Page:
The conversation was interesting though, and useful. Ilyas asked me what I was doing in Morocco, and I explained – as far as was possible, substituting a lot of French words for the Arabic I didn’t know – the basic gist of my research: a comparison between psychiatry and traditional healing in Morocco. He in turn wrote on the board all the key terms of my research in Arabic, so I now know how to refer to psychiatrists and various traditional healers by their appropriate local names. Then he asked me precisely the questions that basically constitute my main research problem: why do people choose one over the other? I gave him the socio-economic reasons (because those I knew how to explain in Arabic): because they don’t have money they go to a healer rather than a doctor, or they do so because there is no doctor in the area. But, Ilyas said, people with money avoid psychiatrists, too. Apparently, as he explained, this is because when you go to a psychiatrist, you are labeled as crazy (‘hmaq’). This does not happen when you go to a healer, because that’s labeled as ‘culture’. This is interesting. Because much of the literature I’ve read features prejudice too, but toward the other side: people (should) seek psychiatric help, because healers are part of a backward tradition, they’re unscientific – and those who visit traditional healers are thereby backward and ignorant, too. Of course this is all literature with a particular agenda. They are ‘performing modernity’, as Professor Zhiri said at my proposal defense. They are part of a Morocco that looks toward a European modernity as the ideal. What Ilyas’ comments suggest, at least, is that the amount of money you have does not determine your outlook on what is an acceptable part of culture and what is not. Having money does not automatically mean you ascribe to a modernity that favors psychiatrists over religious healing. I wonder if there is an automatic connection between that choice and any other factor. Education, maybe? And if so, how is education related to wealth? Or piety? Because as much as it may be culture, these traditions of ‘religious’ healing are strictly forbidden by Islam.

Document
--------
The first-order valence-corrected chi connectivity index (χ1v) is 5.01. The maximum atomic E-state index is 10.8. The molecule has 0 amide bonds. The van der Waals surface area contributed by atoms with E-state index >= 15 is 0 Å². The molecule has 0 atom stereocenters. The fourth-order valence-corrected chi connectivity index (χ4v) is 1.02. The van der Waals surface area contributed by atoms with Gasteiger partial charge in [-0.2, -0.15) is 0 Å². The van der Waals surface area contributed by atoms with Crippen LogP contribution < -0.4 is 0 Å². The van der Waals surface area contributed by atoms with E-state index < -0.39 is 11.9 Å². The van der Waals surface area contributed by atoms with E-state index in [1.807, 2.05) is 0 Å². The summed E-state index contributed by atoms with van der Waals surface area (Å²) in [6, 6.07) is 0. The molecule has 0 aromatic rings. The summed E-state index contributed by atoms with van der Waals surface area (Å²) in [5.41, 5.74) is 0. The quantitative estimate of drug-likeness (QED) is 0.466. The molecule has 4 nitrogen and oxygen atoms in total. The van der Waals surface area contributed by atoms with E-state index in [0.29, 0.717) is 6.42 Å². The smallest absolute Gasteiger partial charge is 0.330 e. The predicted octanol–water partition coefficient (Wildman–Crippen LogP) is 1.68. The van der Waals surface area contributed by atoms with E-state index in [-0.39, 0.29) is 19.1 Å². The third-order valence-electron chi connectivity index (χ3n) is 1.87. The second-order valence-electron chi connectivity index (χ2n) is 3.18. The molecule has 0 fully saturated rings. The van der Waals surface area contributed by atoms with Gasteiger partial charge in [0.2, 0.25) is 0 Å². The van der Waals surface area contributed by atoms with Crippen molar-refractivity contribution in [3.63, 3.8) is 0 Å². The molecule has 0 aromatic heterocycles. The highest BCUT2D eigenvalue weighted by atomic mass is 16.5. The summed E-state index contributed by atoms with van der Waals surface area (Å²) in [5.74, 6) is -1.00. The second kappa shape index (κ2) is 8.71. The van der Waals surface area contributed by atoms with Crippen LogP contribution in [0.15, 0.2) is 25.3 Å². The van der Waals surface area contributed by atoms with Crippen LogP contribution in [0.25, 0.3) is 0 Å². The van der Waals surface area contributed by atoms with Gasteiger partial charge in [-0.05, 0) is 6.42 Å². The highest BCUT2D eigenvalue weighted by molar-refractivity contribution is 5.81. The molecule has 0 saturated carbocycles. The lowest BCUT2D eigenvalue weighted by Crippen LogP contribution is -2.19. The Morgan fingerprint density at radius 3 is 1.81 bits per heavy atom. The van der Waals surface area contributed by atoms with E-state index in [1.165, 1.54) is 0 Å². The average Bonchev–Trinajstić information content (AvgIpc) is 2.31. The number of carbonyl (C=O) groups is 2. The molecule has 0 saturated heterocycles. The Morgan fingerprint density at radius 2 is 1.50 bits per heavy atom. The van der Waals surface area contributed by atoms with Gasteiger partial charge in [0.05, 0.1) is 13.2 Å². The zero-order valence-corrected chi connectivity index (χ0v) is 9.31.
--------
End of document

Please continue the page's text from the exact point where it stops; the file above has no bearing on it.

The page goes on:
Another interesting thing he mentioned: apparently people do visit psychologists (tbib n-nafsia) with increasing frequency, basically because of the exigencies of modern life – stress, burnout, and so on. Apparently these psychologists prescribe antidepressants (‘antidepressor’ in Moroccan Arabic). There is no stigma attached to this kind of therapy. But a psychiatrist, that’s a different story. So there is a third category of practitioner here. I need to figure out exactly what a ‘psychologist’ is under the Moroccan definition, and how such a person is different from a psychiatrist. A ‘tbib’ is a doctor – is this really a medical doctor who just doesn’t work with the real ‘crazies’, or is a psychologist just called ‘doctor’ because he or she works as a clinician? And if something requiring antidepressants isn’t ‘crazy’, then what is?

During the second hour of class, we read an article from a magazine that was clearly ‘performing modernity’. A reporter had decided to go undercover and expose the hoax that is shouafat – seers. People visit these mediums for any number of problems, ranging from medical to social to psychological. The treatment can involve all sorts of things: sacrifices (chickens, goats – “it’s a whole animal farm,” Ilyas said), concoctions of spices and everyday pantry items, protective amulets, the works – and of course, payment in money or kind to the shouafa (pronounced ‘shuWAfah). This particular reporter went to about five different shouafat, citing the same troubles for all of them: she was in love with a married man who wouldn’t leave his wife, her new boss didn’t like anything she did, and she was generally unlucky. And basically, the proposed treatments included all of the possibilities mentioned above. We didn’t finish the piece, but I think the fact that treatment varied so much was (part of) the reporter’s proof that all this shouafa-business was BS.